About seven years ago, QR codes seemed like the newest and coolest technology. Take a picture and your phone would take you to a website (which was kind of boring) or a video (better). DMOs (Destination Marketing Organizations) thought this would be great to use since more people were using smartphones.
Well, about six years ago, the QR code was deemed old school and not that important for tourism.
Sometimes the technology didn't work well, the link was broken, or the code went to outdated information, so destinations stopped using them.
And then COVID.
Do you remember way back in March 2020 when we were told this virus was spread on contact? Were you one of the people that left packages outdoors and wiped down your groceries? At that time, it was all about minimizing contact. We have since learned that this virus is caught via airborne transmission, but people are still wary about touching objects outside their homes.
QR codes are a perfect solution.
For those of you not familiar with QR codes, you just point the camera on your smartphone at the shape and it will take you to a document, video, or website. When they first became popular, you needed to hire someone with graphic design skills or a techy background to create one for you. Not anymore! There are free QR code generator websites. If you can cut and paste, you can create a QR code. Click here for the free QR code generator I use.
How Can Tourism Professionals Use QR Codes Today?
Our industry can often be slow to adopt new technology, but now is the time to embrace new ideas. Here are how some businesses are using QR codes. What methods might work for your business?
QR codes can share information that you otherwise would have had to print.
I have been to a few restaurants that have QR codes posted at the hostess stand. Scan the code to upload the menu to your phone. You don't have to touch a menu and the business can cut down on disinfecting menus or printing up new ones for every customer.
As a way to share additional information.
Many museums and attractions are adding QR codes to their display content. What a great way to share a behind the scenes video or a link to information that is in other languages, appropriate for children, or part of a scavenger hunt.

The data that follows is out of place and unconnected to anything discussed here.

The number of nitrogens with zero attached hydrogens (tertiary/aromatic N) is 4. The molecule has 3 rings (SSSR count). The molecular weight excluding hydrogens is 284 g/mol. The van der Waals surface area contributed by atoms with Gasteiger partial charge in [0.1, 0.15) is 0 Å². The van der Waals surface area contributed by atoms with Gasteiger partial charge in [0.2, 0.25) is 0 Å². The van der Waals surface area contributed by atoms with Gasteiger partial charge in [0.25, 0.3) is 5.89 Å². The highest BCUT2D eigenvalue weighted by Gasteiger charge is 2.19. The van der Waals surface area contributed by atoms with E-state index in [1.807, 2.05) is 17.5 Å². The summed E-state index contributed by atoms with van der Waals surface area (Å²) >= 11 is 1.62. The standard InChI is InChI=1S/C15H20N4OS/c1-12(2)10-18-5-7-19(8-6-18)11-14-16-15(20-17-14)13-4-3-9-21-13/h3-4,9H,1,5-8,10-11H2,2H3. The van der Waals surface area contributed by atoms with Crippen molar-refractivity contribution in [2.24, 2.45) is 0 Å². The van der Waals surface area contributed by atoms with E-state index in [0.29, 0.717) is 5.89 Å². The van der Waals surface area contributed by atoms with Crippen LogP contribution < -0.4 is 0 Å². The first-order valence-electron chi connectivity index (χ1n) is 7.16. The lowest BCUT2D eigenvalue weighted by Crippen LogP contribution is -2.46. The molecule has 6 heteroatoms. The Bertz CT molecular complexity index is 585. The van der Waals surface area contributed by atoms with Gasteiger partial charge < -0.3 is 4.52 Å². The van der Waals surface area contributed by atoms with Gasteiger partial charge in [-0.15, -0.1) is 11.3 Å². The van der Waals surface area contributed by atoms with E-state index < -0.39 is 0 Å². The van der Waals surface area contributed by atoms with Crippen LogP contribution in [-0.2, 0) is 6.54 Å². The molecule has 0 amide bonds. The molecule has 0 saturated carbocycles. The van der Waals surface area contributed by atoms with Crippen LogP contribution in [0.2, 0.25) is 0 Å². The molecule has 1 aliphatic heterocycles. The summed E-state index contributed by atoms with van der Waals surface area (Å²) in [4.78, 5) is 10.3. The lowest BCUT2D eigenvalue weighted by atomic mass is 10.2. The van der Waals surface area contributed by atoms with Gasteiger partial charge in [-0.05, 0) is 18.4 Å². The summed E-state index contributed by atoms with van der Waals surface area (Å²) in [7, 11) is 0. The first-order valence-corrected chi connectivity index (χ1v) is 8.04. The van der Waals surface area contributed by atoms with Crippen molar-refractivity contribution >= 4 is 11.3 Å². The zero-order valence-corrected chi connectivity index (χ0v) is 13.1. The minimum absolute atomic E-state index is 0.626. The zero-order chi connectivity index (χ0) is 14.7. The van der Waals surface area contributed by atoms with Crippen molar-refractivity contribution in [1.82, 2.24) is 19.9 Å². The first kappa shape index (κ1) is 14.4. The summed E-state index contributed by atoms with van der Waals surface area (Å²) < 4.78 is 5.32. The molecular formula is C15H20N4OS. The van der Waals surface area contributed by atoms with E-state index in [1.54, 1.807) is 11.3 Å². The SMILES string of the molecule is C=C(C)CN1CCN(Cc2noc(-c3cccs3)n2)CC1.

It's an easy way to update changing rules and regulations, operating hours, etc.
If we have learned nothing else in 2020, it is that we have to be nimble. Changing government regulations may cause changes to admission, hours of operation, and masking rules. Having a QR code available to scan on your brochure or print information can lead to a page on your website that can be updated quickly. No need to reprint when rules change.
As a payment method. Check out this receipt:
Photo courtesy of Sally Davis Berry.
I recently had lunch and when the check was presented, there was a QR code on the bottom. I could scan the QR code and pay from my phone. Brilliant!
Attractions ticketing platforms like Viator and Rezdy are using QR codes for ticketing. A local winery developed a drive-through light show (with a stop at the tasting room) and our ticket was a QR code scanned at the entrance. Easy!
As a way to appeal to younger demographics.
QR codes are used more frequently by great travel demographics: 34 to 44-year-olds are leading the pack at 27%, followed closely by those 44 to 54 at 21% and 24 to 34 at 20%. Read more below on marketing with QR codes.
Additional Resources on QR codes:
Written by Sally Davis Berry.
This article was republished with permission and originally appeared at Sally Davis Berry.